Rural places and their schools have a long history of community-based traditions, political and cultural conservatism, and intergenerational construction of local and community identity. However, the face of rural communities, both in the U.S. and abroad, is being radically transformed by the economic effects of multinational free trade agreements, the proliferation of mass media and information technology, and educational reforms such as No Child Left Behind. These changes have presented new opportunities for rural people, as well as new challenges. Rural Education for the Twenty-First Century explores the practices that offer both problems and possibilities for the futures of rural schools and communities.
In addition to the editors, the contributors are Genevieve Brown, Rebecca Bustamante, Gretchen Butera, Thomas Butler, Michael Corbett, Lisa Humphreys Costello, Stephen Crump, Jacqueline Edmondson, Parfait Eloundou-Enyegue, Susan Faircloth, R. Evely Gildersleeve, Sarah Giroux, Susan Groenke, Aimee Howley, Craig Howley, Beverly Irby, Fatou Jah, Kieran Killeen, Patricia McDonough, John Morrissey, Jan Nespor, Paul Theobald, John Tippeconnic III, Kylie Twyford, and Kathy Wood.
Publisher: Pennsylvania State University Press
Number of pages: 328
Weight: 513 g
Dimensions: 229 x 152 x 23 mm
"This volume is a comprehensive examination of the understudied topic of rural education. The aptly placed emphasis in each chapter on the role of globalization and demographic change in contemporary rural America brings cohesiveness to the diversity of topics. The volume will likely have broad appeal to rural scholars and social scientists both within and beyond the field of educational research."
--Julie N. Zimmerman, University of Kentucky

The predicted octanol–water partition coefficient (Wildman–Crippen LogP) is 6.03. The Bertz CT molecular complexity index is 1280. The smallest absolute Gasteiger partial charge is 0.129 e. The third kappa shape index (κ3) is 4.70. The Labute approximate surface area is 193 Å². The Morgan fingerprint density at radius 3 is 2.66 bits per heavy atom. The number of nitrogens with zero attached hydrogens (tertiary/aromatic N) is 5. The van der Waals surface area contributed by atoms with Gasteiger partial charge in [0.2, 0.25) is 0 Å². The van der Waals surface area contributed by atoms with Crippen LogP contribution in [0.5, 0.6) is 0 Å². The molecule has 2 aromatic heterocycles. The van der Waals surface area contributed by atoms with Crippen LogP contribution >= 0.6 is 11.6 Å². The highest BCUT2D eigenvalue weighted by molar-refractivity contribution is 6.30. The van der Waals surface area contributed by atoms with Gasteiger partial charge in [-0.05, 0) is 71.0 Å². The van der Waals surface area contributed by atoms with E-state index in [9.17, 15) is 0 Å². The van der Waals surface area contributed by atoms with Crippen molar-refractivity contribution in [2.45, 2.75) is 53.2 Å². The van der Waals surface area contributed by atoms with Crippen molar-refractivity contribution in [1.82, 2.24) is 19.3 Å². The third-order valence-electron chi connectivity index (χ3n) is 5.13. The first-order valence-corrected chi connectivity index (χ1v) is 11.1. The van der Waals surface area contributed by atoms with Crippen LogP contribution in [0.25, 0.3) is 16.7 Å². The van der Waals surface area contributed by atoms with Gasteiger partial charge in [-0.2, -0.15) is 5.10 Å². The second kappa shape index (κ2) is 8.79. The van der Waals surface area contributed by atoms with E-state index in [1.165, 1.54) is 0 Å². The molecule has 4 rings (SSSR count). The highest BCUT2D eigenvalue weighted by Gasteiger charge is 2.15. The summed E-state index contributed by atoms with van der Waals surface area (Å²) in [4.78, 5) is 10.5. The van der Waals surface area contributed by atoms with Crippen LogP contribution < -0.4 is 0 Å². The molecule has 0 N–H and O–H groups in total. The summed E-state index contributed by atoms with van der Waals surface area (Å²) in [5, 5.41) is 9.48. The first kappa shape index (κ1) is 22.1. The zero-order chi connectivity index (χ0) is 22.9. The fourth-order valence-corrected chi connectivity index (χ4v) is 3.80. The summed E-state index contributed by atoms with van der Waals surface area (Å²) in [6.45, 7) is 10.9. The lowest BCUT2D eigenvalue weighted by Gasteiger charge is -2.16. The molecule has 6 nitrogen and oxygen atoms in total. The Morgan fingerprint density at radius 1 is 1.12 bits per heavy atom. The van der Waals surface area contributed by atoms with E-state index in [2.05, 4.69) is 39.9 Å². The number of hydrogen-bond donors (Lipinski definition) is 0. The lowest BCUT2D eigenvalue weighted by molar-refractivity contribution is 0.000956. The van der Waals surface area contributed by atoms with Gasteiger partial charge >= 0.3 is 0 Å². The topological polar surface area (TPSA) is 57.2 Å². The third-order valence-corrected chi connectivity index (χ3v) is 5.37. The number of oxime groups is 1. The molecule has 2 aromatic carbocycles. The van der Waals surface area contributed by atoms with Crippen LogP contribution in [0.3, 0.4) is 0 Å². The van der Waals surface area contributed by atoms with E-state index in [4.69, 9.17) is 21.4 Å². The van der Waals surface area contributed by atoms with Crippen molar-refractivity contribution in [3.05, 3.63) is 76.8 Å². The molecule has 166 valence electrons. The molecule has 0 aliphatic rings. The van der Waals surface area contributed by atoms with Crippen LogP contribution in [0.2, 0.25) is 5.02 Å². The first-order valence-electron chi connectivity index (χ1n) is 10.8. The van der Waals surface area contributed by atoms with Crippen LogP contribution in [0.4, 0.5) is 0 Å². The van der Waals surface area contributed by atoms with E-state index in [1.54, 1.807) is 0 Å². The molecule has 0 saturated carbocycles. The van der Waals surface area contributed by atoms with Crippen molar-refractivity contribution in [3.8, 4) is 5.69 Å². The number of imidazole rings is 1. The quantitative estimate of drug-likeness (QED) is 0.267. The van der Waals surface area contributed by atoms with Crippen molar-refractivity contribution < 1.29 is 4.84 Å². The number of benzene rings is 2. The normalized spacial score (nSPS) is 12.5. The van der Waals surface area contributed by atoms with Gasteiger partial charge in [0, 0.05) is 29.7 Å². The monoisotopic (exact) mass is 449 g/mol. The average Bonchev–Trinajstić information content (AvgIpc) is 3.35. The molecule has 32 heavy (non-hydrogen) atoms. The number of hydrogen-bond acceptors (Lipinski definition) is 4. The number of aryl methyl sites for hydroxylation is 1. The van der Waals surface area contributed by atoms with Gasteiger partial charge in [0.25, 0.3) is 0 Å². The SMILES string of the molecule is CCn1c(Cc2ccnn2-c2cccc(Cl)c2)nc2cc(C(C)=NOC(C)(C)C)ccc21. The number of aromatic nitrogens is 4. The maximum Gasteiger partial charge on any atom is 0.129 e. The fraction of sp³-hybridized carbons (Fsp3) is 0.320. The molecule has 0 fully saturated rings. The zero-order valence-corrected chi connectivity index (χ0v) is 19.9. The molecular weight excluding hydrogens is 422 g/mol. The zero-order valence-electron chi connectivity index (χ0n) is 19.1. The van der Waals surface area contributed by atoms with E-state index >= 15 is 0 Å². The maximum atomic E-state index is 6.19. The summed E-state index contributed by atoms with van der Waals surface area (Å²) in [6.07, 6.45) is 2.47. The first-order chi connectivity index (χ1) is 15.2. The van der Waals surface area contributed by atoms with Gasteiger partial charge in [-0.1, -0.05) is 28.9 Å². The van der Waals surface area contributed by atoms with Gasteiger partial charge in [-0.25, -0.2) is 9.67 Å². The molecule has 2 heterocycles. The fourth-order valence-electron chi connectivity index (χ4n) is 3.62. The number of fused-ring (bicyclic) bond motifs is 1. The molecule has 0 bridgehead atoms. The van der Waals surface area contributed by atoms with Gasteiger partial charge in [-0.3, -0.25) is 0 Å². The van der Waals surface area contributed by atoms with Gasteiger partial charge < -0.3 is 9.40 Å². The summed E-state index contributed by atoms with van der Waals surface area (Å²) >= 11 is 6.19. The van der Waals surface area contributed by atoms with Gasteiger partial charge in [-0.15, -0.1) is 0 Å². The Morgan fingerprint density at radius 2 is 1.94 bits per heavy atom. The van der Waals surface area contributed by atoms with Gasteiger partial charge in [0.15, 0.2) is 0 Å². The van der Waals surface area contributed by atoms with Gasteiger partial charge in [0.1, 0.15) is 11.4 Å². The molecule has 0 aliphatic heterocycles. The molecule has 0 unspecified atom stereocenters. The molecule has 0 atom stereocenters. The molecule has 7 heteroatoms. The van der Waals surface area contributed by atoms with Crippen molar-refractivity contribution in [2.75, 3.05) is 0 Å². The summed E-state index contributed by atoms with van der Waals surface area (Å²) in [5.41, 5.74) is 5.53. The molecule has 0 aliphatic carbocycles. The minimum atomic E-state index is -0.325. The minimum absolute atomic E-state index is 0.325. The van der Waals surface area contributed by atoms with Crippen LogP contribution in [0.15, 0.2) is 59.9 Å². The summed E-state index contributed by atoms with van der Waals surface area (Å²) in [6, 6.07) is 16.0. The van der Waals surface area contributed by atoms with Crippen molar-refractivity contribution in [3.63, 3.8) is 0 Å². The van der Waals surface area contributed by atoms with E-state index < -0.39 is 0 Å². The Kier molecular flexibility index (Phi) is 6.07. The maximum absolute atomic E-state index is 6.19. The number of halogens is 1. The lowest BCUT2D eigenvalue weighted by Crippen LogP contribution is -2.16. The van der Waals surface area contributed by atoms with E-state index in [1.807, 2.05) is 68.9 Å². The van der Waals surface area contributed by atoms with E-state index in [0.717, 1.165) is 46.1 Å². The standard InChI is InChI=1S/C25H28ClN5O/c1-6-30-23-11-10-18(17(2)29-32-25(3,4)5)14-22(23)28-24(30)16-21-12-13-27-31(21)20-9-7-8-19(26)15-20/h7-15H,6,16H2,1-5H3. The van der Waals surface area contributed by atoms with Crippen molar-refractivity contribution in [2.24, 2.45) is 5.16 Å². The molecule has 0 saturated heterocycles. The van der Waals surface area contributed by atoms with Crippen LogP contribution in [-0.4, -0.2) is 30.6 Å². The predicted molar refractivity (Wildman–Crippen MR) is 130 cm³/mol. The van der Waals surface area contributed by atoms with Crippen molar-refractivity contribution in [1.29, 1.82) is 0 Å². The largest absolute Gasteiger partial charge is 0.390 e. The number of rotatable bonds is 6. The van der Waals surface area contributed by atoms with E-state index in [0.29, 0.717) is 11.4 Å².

"Many of us think of rural life as hard and insular, constructed of repertoires of behavior and patterns of reasoning that are socially and culturally obsolete. The notion of a peculiarly rural form of education seems patently self-defeating. Why prepare students for an outmoded existence that will inevitably be eliminated by the salutary forces of modernity? In sharp and convincing contrast, the editors of Rural Education for the Twenty-First Century present rural life as uniquely nurturing and capable of calling forth and developing the most humane and creative impulses of rural people. Rural education that enriches this process is a salutary institution, indeed. However, the organization and outcomes of the rural world are under siege by the omnipresent and overwhelming forces of globalization. Until I read Rural Education for the Twenty-First Century, I thought the destruction of the best of rural life was inevitable. Now, however, I can entertain a faint glimmer of hope, for which I am grateful."
--Robert Bickel, Marshall University
"Because of [Rural Education for the Twenty-First Century's] high quality of research and its clear organization around three themes, the reader is able to understand and connect rural education issues, both their similarities and differences, with those of urban and suburban communities across the globe. This work and its organization will serve students well, both at the undergraduate and graduate levels, who may not be familiar with the theory and practices of rural education."
--Arlie Woodrum, Journal of Research in Rural Education
"Rural Education for the Twenty-First Century is a must-read for any serious student of rural education. Co-editors Schafft and Jackson have brought together some of the preeminent scholars on rural education, and the result doubtless will be embraced as a significant and long-lasting contribution to the essential literature in this discipline."
--Theodore Coladarci, University of Maine
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